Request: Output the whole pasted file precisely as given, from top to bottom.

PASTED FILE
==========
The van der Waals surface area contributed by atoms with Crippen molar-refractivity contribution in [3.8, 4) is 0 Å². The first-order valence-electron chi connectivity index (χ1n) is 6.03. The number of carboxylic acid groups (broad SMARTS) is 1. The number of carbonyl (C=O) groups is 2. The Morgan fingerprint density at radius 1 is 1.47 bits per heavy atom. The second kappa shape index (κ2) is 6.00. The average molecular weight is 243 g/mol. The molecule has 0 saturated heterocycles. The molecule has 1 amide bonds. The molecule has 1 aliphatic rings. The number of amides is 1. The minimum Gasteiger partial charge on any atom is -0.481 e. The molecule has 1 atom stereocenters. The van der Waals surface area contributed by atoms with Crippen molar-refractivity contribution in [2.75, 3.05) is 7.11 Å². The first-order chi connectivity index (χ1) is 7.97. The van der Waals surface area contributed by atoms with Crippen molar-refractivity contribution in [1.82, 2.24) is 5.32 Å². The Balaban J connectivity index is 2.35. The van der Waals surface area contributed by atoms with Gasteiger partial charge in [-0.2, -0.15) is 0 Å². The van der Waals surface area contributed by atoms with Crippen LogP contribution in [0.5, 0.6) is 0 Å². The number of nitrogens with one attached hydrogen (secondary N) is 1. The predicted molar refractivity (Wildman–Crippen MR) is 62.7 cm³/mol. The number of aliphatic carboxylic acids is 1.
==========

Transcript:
The van der Waals surface area contributed by atoms with Crippen molar-refractivity contribution in [3.8, 4) is 0 Å². The first-order valence-electron chi connectivity index (χ1n) is 6.03. The number of carboxylic acid groups (broad SMARTS) is 1. The number of carbonyl (C=O) groups is 2. The Morgan fingerprint density at radius 1 is 1.47 bits per heavy atom. The second kappa shape index (κ2) is 6.00. The average molecular weight is 243 g/mol. The molecule has 0 saturated heterocycles. The molecule has 1 amide bonds. The molecule has 1 aliphatic rings. The number of amides is 1. The minimum Gasteiger partial charge on any atom is -0.481 e. The molecule has 1 atom stereocenters. The van der Waals surface area contributed by atoms with Crippen molar-refractivity contribution in [2.75, 3.05) is 7.11 Å². The first-order chi connectivity index (χ1) is 7.97. The van der Waals surface area contributed by atoms with Crippen molar-refractivity contribution in [1.82, 2.24) is 5.32 Å². The Balaban J connectivity index is 2.35. The van der Waals surface area contributed by atoms with Gasteiger partial charge in [-0.2, -0.15) is 0 Å². The van der Waals surface area contributed by atoms with Crippen LogP contribution in [0.5, 0.6) is 0 Å². The number of nitrogens with one attached hydrogen (secondary N) is 1. The predicted molar refractivity (Wildman–Crippen MR) is 62.7 cm³/mol. The number of aliphatic carboxylic acids is 1.